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Epidemiological Study (case-control study)

Brain tumour risk in relation to mobile telephone use: results of the INTERPHONE international case-control study. epidemiol.

By: INTERPHONE Study Group, Cardis E, Deltour I, Vrijheid M, Combalot E, Moissonnier M, Tardy H, Armstrong B, Giles G, Brown J, Siemiatycki J, Parent ME, Nadon L, Krewski D, McBride ML, Johansen C, Collatz Christensen H, Auvinen A, Kurttio P, Lahkola A, Salminen T, Hours M, Bernard M, Montestruq L, Schüz J, Berg-Beckhoff G, Schlehofer B, Blettner M, Sadetzki S, Chetrit A, Jarus-Hakak A, Lagorio S, Iavarone I, Takebayashi T, Yamaguchi N, Woodward A, Cook A, Pearce N, Tynes T, Blaasaas KG, Klaeboe L, Feychting M, Lönn S, Ahlbom A, McKinney PA, Hepworth SJ, Muir KR, Swerdlow AJ, Schoemaker MJ
Published in: Int J Epidemiol 2010; 39 (3): 675 - 694 ( open external web page full article, open external web page PubMed Entry , open external web page Journal web site )

Aim of study (according to author)
An international case-control study (INTERPHONE) was conducted in 13 countries to determine whether mobile phone use increases the risk of brain tumors.
Background/further details:
The INTERPHONE study was initiated as an international set of case-control studies conducted in 13 countries ( Australia, Canada, Denmark, Finland, France, Germany, Israel, Italy, Japan, New Zealand, Norway, Sweden and the UK) focussing on four types of tumors (glioma, meningioma, acoustic neurinoma, and parotid gland tumor) in tissues that most absorb radiofrequency energy emitted by mobile phones. In the present publication the results of the analyses of brain tumor (glioma and meningioma) risk are presented.
Sensitivity analyses were performed to detect potential sources for bias.
Regular use of a mobile phone was defined as at least once a week for at least six months.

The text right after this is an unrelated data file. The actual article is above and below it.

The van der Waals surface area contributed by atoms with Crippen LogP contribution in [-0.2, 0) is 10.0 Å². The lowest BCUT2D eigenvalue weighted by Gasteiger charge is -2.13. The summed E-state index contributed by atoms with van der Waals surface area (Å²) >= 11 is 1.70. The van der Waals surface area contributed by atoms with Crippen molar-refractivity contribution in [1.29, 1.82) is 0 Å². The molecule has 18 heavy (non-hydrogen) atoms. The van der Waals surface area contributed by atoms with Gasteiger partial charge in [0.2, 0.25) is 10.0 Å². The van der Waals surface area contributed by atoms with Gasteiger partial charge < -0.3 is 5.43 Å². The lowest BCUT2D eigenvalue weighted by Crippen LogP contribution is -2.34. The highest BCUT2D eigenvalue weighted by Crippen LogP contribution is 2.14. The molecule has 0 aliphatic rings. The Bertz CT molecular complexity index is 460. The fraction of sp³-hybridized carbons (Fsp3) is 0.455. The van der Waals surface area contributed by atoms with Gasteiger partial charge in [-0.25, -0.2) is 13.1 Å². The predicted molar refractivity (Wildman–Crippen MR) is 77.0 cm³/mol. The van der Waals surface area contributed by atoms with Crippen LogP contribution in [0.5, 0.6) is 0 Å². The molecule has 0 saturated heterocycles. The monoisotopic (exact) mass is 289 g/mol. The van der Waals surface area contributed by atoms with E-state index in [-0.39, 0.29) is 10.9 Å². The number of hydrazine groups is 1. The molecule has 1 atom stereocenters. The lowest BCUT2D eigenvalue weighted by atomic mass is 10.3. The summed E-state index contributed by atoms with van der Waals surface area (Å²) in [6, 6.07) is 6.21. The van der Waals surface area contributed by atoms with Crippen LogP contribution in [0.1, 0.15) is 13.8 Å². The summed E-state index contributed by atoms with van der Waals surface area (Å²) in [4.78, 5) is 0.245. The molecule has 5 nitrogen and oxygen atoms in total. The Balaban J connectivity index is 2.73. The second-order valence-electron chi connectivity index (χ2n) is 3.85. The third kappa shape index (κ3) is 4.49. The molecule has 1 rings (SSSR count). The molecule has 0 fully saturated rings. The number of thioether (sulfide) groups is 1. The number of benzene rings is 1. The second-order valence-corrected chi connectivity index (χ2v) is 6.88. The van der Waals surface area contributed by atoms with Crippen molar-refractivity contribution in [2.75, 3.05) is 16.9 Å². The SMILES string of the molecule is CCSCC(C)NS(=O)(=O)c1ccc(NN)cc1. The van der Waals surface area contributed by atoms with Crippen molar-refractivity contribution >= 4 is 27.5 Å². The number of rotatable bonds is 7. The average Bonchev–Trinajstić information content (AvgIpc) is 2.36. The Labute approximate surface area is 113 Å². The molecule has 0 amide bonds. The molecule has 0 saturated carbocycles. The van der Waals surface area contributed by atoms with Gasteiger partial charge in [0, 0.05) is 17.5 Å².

Final report Link

Endpoint/type of risk estimation

Estimate of incidence by odds ratio (OR)

Exposure

groups of exposure:

Reference group 1:  never or nonregular use in the past ≥ 1 year 
group 2:  regular use in the past ≥ 1 year 
Reference group 3:  never regular user 
group 4:  time since start of use: 1-1.9 years  
group 5:  time since start of use: 2-4 years  
group 6:  time since start of use: 5-9 years  
group 7:  time since start of use: ≥ 10 years  
Reference group 8:  never regular user 
group 9:  cumulative call time: < 5 h 
group 10:  cumulative call time: 5-12.9 h 
group 11:  cumulative call time: 13-30.9 h 
group 12:  cumulative call time: 31-60.9 h 
group 13:  cumulative call time: 61-114.9 h 
group 14:  cumulative call time: 115-199.9 h 
group 15:  cumulative call time: 200-359.9 h 
group 16:  cumulative call time: 360-734.9 h 
group 17:  cumulative call time: 735-1639.9 h 
group 18:  cumulative call time: ≥ 1640 h 
Reference group 19:  never regular user 
group 20:  cumulative number of calls: < 150  
group 21:  cumulative number of calls: 150-349 
group 22:  cumulative number of calls: 350-749 
group 23:  cumulative number of calls: 750-1,399 
group 24:  cumulative number of calls: 1,400-2,549  
group 25:  cumulative number of calls: 2,550-4,149 
group 26:  cumulative number of calls: 4,150-6,799 
group 27:  cumulative number of calls: 6,800-12,799 
group 28:  cumulative number of calls: 12,800-26,999 
group 29:  cumulative number of calls: ≥ 27,000 
Reference group 30:  no ipsilateral mobile phone use in the past ≥ 1 year 
group 31:  ipsilateral mobile phone use in the past ≥ 1 year 
Reference group 32:  no regular user 
group 33:  ipsilateral use, time since start of use: 1-1.9 years 
group 34:  ipsilateral use, time since start of use: 2-4 years 
group 35:  ipsilateral use, time since start of use: 5-9 years 
group 36:  ipsilateral use, time since start of use: ≥ 10 years